Design’ is like a religion – too much of it makes you inflexibly and unpopular.

We all learned in college, design in a software project is so important. Why? Well, design was important. That’s all :)  We accepted that without question from our professors(or at least I did). The college project time devoted to design was loitered away in searching for a project, discussing how we were to do it, who would be our project partners and so on. Generally doing everything but actually learning a formal design procedure which would help us design a software product.


Coming out of college into a world of real projects and unrealistic deadlines, lead us (both Amar and me) into a race where design was well .. shrinked,  to put it mildly.  That put us into a general feeling that we were delivering on projects faster.
Here goes. Client asks us to develop a shopping cart. We jump into the code the first day itself, and in a matter of 10 days deliver an excellent shopping cart solution for him. Proudly we show it to the client, and out come the freezing words. “Can we also add a short comment to each product?”. “Why not”, we say weakly. The words barely come out, but we do it for completing the project. In our minds we think, “That simply means changing the database table, and changing each of the 25 programs which access this table. Uh Oh”
After the next 5 days spent on doing herculean modifications, we emerged exhausted but wiser. We realised requirements and design is an important part of any project.
Some people claim that design is useless. Especially newbies in the open source market. They claim, extreme programming is the way to go. They prefer the random, unchartered road to creating something, deciding whether we can add it to the project and then adding it. Well to me, thats like manufacturing a bumper and then deciding whether it can be fitted into a car.
And see, extreme programming does not advocate 0 design. They just say don’t overdo the design. Even Linus Trovalds says “”Design” is like a religion – too much of it makes you inflexibly and unpopular. ” .  He just says you need not go too much on design for projects such as creating the kernel of Linux. And he is partly right, because designing a Linux kernal from scratch is too big for the understanding of mere mortals like us. Linus Trovalds is Linus Trovalds and we should expect him to have an intelligence superior to ours. Unfortunately programmers latch on to it like flies to sugar, and construe “0 design is great. We don’t want to waste time writing boring documents. We want to be writing cool code” . Perhaps to compliment their, umm laziness. And what happens in the end?. Clients get innumberable reasons on why the deadline was not kept to.  Its quite sad actually and not necessary at all. We have faced it all.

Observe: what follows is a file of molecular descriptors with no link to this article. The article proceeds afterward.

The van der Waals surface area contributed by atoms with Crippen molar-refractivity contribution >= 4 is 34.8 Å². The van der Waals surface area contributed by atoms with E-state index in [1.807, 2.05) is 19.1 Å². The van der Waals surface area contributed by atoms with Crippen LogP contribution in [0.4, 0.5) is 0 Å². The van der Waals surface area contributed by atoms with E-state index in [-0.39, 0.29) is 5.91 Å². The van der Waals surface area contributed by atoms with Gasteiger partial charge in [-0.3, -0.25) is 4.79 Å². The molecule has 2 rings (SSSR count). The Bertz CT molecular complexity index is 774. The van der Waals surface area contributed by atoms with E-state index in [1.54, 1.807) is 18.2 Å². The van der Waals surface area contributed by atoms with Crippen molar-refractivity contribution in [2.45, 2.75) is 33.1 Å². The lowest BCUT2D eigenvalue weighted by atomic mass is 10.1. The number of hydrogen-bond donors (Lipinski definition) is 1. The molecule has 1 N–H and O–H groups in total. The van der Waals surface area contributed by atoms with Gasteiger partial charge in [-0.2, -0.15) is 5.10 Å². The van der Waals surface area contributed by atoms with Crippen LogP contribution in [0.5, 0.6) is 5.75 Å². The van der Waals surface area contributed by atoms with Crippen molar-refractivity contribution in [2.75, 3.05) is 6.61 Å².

Nowadays, in Poornam, ISO implementation is going on.  As part of it, we designed new Software development documents (in the name of ISO, but this was what we wanted all along). I was a little skeptical at first, whether all these documents  would be really put to use in a real project scenario. I have a scare for a lot of documentation.  We would rather leave it to an experienced programmer like AgniSoonu, who you do not have to say anything really. Just say the project title to him, and he’d handle the rest.
 After a lot of false starts, we finally tried out the long awaited  ISO documents  out on one new project, and man it was like new doors to freedom. The requirements and project planning went so smoothly, the client was impressed, the programmer was delighted because things were not ambiguous any more. Everything was on paper, down to the error messages generated for each unexpected error.  And whats more, it took about 2 days project planning for a project which is expected to take 3 weeks. The client changed whatever he wanted changed much before we wrote the first line of code.  Not bad at all, considering the amount of heart burn it would save us later.
Now after about 4 years of small and big projects,  we feel we have at last roosted home. This would not be possible without dear Agni, who created brilliant programs with the almost raw and sketchy project descriptions we gave to him and KrishnaKumar without whom ISO would be just a pipe dream.  I feel Poornam has begun to mature in its development efforts.  Lets have more, ISO, CMM and more :)

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